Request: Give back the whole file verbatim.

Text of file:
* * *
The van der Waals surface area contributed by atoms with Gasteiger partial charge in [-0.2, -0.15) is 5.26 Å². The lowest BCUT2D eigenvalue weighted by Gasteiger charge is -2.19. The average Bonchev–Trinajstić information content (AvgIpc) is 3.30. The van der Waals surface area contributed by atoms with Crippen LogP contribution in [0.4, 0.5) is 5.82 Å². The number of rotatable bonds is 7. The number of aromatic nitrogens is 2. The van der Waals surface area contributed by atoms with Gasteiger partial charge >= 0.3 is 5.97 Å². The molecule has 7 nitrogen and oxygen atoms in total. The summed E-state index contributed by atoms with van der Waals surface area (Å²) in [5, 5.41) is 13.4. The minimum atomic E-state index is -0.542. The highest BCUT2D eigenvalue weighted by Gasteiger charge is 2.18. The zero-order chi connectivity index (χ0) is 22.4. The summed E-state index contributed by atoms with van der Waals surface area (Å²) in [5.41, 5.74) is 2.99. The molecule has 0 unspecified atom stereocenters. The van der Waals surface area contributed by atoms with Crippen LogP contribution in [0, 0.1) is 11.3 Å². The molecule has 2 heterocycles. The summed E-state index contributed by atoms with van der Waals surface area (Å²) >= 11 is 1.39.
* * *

The van der Waals surface area contributed by atoms with Gasteiger partial charge in [-0.2, -0.15) is 5.26 Å². The lowest BCUT2D eigenvalue weighted by Gasteiger charge is -2.19. The average Bonchev–Trinajstić information content (AvgIpc) is 3.30. The van der Waals surface area contributed by atoms with Crippen LogP contribution in [0.4, 0.5) is 5.82 Å². The number of rotatable bonds is 7. The number of aromatic nitrogens is 2. The van der Waals surface area contributed by atoms with Gasteiger partial charge >= 0.3 is 5.97 Å². The molecule has 7 nitrogen and oxygen atoms in total. The summed E-state index contributed by atoms with van der Waals surface area (Å²) in [5, 5.41) is 13.4. The minimum atomic E-state index is -0.542. The highest BCUT2D eigenvalue weighted by Gasteiger charge is 2.18. The zero-order chi connectivity index (χ0) is 22.4. The summed E-state index contributed by atoms with van der Waals surface area (Å²) in [5.41, 5.74) is 2.99. The molecule has 0 unspecified atom stereocenters. The van der Waals surface area contributed by atoms with Crippen LogP contribution in [0, 0.1) is 11.3 Å². The molecule has 2 heterocycles. The summed E-state index contributed by atoms with van der Waals surface area (Å²) >= 11 is 1.39.